High Resolution Field Emmision Scanning Electron Microscope
A Scanning Electron Microscope (SEM) is a type of electron microscope that produces images of a sample by scanning it with a focused beam of electrons. The electrons interact with atoms in the sample, producing various signals that can be detected and that contain information about the sample’s surface topography and composition. The electron beam is generally scanned in a raster scan pattern and the beam’s position is combined with the detected signal to produce an image. A SEM can achieve a resolution better than 1 nanometer. Specimens can be observed in high vacuum, in low vacuum and in a wide range of cryogenic or elevated temperatures. The most common SEM mode is detection of secondary electrons emitted by atoms excited by the electron beam. The number of secondary electrons that can be detected depends, among other things, on the angle at which the beam meets the surface of the specimen, i.e., on the specimen topography. By scanning the sample and collecting the secondary electrons with a special detector, an image displaying the topography of the surface is created.
The FESEM uses a field emission gun as electron source. Compared to a conventional SEM, it produces clearer, less electrostatically distorted images, with a spatial resolution down to 1.5 nm. FESEM applications include, e.g., semiconductor device cross section analyses for gate widths, gate oxides, film thicknesses and construction details, as well as advanced coating thickness and structure uniformity determination and small contamination feature geometry and elemental composition measurement.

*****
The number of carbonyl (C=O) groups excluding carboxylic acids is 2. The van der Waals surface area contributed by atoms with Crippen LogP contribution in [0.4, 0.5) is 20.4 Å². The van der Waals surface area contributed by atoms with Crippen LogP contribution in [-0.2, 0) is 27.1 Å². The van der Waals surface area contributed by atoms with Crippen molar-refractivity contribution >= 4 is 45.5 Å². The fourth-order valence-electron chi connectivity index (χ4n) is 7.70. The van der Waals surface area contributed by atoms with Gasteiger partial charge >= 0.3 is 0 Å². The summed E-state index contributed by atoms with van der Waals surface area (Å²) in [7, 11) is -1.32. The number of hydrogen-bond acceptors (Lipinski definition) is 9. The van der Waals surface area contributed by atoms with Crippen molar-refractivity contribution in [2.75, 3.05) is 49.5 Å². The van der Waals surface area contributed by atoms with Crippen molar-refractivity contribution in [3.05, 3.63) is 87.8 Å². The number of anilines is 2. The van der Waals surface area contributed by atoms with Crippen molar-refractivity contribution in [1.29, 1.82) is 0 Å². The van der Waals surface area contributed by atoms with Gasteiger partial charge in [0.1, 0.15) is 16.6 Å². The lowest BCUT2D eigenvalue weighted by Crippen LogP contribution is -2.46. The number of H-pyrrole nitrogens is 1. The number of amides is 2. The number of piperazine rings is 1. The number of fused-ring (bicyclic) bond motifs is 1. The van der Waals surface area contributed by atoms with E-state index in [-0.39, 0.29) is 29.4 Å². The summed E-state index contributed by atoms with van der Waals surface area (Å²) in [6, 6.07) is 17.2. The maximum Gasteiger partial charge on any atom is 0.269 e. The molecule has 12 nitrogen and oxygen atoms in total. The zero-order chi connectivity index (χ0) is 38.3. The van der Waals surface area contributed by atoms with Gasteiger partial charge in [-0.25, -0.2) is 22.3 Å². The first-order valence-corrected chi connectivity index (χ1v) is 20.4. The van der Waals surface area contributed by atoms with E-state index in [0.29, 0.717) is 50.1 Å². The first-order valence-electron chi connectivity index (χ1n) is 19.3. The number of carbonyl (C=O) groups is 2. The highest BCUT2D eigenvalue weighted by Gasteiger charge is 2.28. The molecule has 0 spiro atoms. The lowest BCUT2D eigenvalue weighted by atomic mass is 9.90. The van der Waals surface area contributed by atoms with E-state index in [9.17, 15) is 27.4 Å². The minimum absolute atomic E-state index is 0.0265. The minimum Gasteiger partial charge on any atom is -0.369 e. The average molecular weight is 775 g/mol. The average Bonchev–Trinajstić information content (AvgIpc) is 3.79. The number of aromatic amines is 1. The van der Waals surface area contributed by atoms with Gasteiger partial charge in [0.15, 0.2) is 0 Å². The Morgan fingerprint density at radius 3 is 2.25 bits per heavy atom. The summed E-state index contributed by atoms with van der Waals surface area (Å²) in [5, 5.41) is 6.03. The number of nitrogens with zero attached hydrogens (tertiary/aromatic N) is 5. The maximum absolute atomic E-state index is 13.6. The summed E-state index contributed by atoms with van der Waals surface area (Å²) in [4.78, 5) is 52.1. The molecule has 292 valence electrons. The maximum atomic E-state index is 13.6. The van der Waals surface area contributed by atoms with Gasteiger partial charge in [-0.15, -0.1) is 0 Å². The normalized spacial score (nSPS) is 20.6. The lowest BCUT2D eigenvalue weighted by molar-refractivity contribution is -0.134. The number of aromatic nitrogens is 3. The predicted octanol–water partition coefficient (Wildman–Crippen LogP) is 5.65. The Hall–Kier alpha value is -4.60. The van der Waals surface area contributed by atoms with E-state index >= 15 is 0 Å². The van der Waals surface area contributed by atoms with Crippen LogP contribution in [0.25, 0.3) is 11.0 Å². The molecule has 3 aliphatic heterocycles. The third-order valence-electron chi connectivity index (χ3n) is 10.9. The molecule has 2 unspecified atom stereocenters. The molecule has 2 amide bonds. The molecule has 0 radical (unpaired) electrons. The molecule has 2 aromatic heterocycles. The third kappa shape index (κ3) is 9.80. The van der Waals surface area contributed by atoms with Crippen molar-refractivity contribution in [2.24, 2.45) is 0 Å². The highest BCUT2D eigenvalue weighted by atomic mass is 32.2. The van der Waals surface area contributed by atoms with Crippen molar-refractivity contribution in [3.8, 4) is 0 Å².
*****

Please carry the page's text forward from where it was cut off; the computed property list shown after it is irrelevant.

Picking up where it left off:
Contact: Vladimir Matolin
Magnification 30 kV:
3.5x – 1,000,000x (for 5’’ image width in Continual Wide Field / Resolution mode)
Between 1.2 nm and 4.5 nm (depending on configuration and accelaration voltage)
Maximum field of view:
70 mm (in basic SE configuration) and 55 mm (with In-Beam SE)
From 20 ns to 10 ms per pixel adjustable in steps or continuously
The samples must be high vacuum stable and conductive. Electrically non-conducting samples must be coated with metal or carbon for imaging. The sample height must not exceed 81 mm (without rotation stage), 60 mm (with rotation stage) and 50 mm (with BDT rotation stage).
Detailed information can be found on the instrument’s webpage.